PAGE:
The ontology of work and the economics of value underpin the legal institution, with the existence of modern law predicated upon the subject as labourer.

In contemporary Europe, labour is more than a mere economic relationship. Indeed, labour occupies a central position in human existence: since the industrial revolution, it has been the principal criterion of reciprocal recognition and of universal mobilization. This multi-disciplinary volume analyses labour and its depictions in their interaction with the latest legal, socio-economic, political and artistic tendencies. Addressing such issues as deregulation, flexibility, de-industrialization, the pervasive enlargement of markets, digitization and virtual relationships, social polarisation and migratory fluxes, this volume engages with the existential role played by labour in our lives at the conjunction of law and the humanities.

This book will be of interest to law students, legal philosophers, theoretical philosophers, political philosophers, social and political theorists, labour studies scholars, and literature and film scholars.

chapter |4 pages

Introduction: I work, therefore I am?

ByAngela Condello, Tiziano Toracca

part I|2 pages

Law and Philosophy

chapter 1|12 pages

Migrants, Marx, Descartes, Fichte and Hegel

On working and being
ByEmiliano Acosta

chapter 2|13 pages

Work, pensions and transgenerational justice

ByTiziana Andina

chapter 3|14 pages

The disclosure of humanity

Challenges of the digital turn
ByAngela Condello

chapter 4|16 pages

How the future of work can work for the workers

ByMarc De Vos

chapter 5|12 pages

Europe and the construction of a worker mentality

Human rights as an instrument of neoliberal government? The case of Dutch labour activation programmes for welfare recipients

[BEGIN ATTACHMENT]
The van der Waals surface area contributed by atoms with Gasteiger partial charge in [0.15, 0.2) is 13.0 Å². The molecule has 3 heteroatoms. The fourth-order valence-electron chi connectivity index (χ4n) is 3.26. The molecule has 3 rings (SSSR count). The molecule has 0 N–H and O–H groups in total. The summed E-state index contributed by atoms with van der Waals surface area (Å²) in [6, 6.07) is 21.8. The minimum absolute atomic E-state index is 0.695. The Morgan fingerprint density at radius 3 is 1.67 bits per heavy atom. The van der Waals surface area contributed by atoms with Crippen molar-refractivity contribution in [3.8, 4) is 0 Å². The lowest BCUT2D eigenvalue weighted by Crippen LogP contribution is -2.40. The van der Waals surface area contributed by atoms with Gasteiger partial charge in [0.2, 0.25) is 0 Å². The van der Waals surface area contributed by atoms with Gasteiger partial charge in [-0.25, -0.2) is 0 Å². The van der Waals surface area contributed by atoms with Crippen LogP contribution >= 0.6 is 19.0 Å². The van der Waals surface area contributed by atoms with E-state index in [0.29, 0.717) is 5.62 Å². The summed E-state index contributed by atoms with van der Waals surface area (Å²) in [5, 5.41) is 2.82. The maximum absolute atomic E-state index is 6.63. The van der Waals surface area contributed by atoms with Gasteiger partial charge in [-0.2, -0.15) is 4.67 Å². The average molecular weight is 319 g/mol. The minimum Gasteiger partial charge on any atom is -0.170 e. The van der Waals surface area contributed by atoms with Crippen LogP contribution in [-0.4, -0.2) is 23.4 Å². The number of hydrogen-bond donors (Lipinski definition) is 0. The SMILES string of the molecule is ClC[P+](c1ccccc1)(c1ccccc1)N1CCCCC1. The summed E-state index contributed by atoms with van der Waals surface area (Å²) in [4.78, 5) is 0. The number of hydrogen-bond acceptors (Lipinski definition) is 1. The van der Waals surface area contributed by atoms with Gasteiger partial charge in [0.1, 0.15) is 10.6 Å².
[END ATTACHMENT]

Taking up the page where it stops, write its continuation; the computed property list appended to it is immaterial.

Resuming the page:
ByAnja Eleveld

chapter 6|37 pages

From work to mobilization

ByMaurizio Ferraris

chapter 7|22 pages

On working and being

The legal metaphysics of labour and the constitutional errors of Social Europe
ByLuke Mason

chapter 8|12 pages

Irregular migrants at work and the groundless legal subject

ByAnastasia Tataryn

chapter 9|13 pages

The ontology of labor

ByEnrico Terrone

chapter 10|11 pages

Objectivity, repetition, and the search for satisfaction

ByGertrudis Van de Vijver

part II|2 pages

Literature and Cinema

chapter 11|12 pages

From text to work

Or, operation without production
ByDavid Ayers

chapter 13|12 pages

I can quit whenever I want

The academic precariat in Italian cinema
ByAlberto Baracco

chapter 14|10 pages

Refusal of work in Italian literature

From Vogliamo tutto by Balestrini to Works by Trevisan 1
BySilvia Contarini

chapter 16|13 pages

Deux jours, une nuit and La loi du marché

The tactical withdrawal of government and capital
ByJohn Marks

chapter 17|15 pages

When The Flash said: “We were all struck by that lightning”

Work and contemporary superhero TV shows
ByMara Santi

chapter 18|13 pages

‘A new name and a new job, that’s what he’d like’

Identity, labour and precarity, 1915–2015
ByMorag Shiach

chapter 19|17 pages

In the name of a loss

Work and the contradictions of contemporary literary imaginary
ByTiziano Toracca